Instead of the Brandberg they made an nondescript place called Twyfelfontein into a World Heritage Site because it has a posh hotel.

15th October - Rain

I woke up this morning to a dark grey sky and the sound of thunder. It is not supposed to rain in this very German part of Namibia until after the Kaiser’s birthday at the end of February. But I’m often amazed at the meteorological impact that just one camping brit is able to command. I shifted everything under cover and watched the lightning and the falling storm. But it never quite did the trick, the rain visiibly evaporated on the way down and never reached the ground. Things here often dont quite work as they should; not quite enough brits around any more I suppose.

Towards the evening of day, however, some of the rain made it all the way down. Rain always generates a variety of natural smells where it falls, depending on what kind of nature it falls on.In the Erongos it falls on countless tonnes of sundried dassie shit.

The dassie is the Afrikaans name for Rock Hyrax, a kind of large guinea-pig rodent-like furry omnivor that lives in the primeval contraction cracks of the granite piles and appears in droves towards sundown to munch its way through whatever it can find to munch its way through. Oddly, I have never met anyone who has owned up to eating one, from which I conclude it must taste pretty bad. Except that all the old rock art sites that have been excavated have revealed lots of Dassie bones; painters like eating Dassies perhaps, or maybe Dassie meat drives you to paint.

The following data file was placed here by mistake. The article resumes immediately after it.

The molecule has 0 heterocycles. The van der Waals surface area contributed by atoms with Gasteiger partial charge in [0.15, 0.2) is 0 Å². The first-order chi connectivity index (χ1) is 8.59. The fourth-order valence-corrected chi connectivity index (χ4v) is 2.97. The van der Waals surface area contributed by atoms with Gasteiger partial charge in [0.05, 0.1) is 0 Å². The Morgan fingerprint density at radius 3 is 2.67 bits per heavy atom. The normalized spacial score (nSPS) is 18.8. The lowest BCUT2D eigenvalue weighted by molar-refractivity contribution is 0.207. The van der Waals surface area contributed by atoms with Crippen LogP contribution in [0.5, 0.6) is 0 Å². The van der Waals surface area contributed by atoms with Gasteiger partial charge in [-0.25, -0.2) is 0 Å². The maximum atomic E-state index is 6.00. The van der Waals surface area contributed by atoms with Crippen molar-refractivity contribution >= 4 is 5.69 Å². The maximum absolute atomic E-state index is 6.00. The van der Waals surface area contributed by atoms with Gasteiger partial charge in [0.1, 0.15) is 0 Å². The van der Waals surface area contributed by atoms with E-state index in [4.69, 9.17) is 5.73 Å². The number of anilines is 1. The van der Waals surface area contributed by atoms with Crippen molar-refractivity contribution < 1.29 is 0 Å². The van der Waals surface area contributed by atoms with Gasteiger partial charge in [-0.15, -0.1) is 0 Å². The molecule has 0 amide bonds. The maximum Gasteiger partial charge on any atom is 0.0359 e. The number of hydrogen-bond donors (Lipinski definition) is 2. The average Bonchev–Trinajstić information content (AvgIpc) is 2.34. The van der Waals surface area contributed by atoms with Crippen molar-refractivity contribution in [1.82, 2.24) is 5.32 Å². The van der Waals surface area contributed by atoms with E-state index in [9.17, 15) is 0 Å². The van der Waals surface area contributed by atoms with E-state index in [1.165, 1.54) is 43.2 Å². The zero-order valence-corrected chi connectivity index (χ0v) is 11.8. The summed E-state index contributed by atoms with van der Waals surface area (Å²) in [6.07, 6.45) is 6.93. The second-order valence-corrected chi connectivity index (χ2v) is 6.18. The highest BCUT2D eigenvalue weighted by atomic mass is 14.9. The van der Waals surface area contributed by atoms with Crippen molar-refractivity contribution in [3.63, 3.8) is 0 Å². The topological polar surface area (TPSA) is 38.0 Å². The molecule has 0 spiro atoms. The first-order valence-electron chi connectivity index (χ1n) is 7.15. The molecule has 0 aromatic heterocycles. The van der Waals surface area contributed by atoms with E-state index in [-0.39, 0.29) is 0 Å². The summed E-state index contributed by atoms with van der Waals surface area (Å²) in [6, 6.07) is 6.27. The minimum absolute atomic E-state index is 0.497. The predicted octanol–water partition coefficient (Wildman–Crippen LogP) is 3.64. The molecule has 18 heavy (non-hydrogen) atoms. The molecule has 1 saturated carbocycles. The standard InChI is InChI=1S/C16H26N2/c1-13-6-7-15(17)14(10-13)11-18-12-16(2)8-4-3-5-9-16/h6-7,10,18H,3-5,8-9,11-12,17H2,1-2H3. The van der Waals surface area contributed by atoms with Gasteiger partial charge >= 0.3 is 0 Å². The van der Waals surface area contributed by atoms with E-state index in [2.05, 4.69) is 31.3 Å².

The guidebooks say that the dassie's closest living relative is the elephant. I’m unimpressed by this conclusion; it sounds like pub-talk between some old disgruntled field biologists after they've had a few. "Let's spread it around that the dassie's related to the elephant and see how long it takes to get into the guidebooks".

The various secretions of the dassie are of interest. At least, to those who have an interest in dassie secretions. Living in a hot dry climate it produces highly concentrated brown sticky urine which quickly sets on the rock to give it a fine french polish-like finish that seems highly resistant to sun and rain. There could well be a hitherto unexploited local industry here. Dassie turds are small hard round things that accumulate everywhere and seem to be largely immune from the normal processes of decomposition. So the Erongos are ankle deep in them. And when it rains, they pong like nothing else.

Galarella nigrata

Spotting an unusual animal is always exciting. You don't expect mongooses to be black. All the guidebooks say they are browish greyish. But the mongoose sitting on its hind legs watching me was all black. In the farlookers it had a fine deep russet tinge to its fur except for the end of its tail which was all black. I blinked and it was gone.